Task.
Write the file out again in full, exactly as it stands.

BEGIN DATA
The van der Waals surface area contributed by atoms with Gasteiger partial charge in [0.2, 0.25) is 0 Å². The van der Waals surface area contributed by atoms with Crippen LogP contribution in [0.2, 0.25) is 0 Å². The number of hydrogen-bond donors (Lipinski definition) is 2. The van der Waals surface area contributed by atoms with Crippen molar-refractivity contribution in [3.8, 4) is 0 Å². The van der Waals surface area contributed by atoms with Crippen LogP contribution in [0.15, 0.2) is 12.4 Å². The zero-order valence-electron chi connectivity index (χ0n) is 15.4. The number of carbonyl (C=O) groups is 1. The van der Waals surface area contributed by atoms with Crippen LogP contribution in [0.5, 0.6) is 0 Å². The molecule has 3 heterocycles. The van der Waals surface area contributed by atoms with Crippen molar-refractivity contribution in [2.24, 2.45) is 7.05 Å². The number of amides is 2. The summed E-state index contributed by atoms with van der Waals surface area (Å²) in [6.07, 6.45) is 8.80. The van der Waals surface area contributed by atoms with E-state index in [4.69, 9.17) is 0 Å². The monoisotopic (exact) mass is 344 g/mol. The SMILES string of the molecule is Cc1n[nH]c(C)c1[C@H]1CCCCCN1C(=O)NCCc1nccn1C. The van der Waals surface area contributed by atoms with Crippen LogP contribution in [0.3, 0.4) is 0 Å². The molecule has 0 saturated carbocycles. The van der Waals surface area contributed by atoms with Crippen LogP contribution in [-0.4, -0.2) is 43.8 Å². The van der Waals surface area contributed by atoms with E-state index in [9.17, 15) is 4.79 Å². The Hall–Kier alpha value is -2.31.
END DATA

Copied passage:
The van der Waals surface area contributed by atoms with Gasteiger partial charge in [0.2, 0.25) is 0 Å². The van der Waals surface area contributed by atoms with Crippen LogP contribution in [0.2, 0.25) is 0 Å². The number of hydrogen-bond donors (Lipinski definition) is 2. The van der Waals surface area contributed by atoms with Crippen molar-refractivity contribution in [3.8, 4) is 0 Å². The van der Waals surface area contributed by atoms with Crippen LogP contribution in [0.15, 0.2) is 12.4 Å². The zero-order valence-electron chi connectivity index (χ0n) is 15.4. The number of carbonyl (C=O) groups is 1. The van der Waals surface area contributed by atoms with Crippen LogP contribution in [0.5, 0.6) is 0 Å². The molecule has 3 heterocycles. The van der Waals surface area contributed by atoms with Crippen molar-refractivity contribution in [2.24, 2.45) is 7.05 Å². The number of amides is 2. The summed E-state index contributed by atoms with van der Waals surface area (Å²) in [6.07, 6.45) is 8.80. The van der Waals surface area contributed by atoms with E-state index in [4.69, 9.17) is 0 Å². The monoisotopic (exact) mass is 344 g/mol. The SMILES string of the molecule is Cc1n[nH]c(C)c1[C@H]1CCCCCN1C(=O)NCCc1nccn1C. The van der Waals surface area contributed by atoms with Crippen LogP contribution in [0.3, 0.4) is 0 Å². The molecule has 0 saturated carbocycles. The van der Waals surface area contributed by atoms with Crippen LogP contribution in [-0.4, -0.2) is 43.8 Å². The van der Waals surface area contributed by atoms with E-state index in [9.17, 15) is 4.79 Å². The Hall–Kier alpha value is -2.31.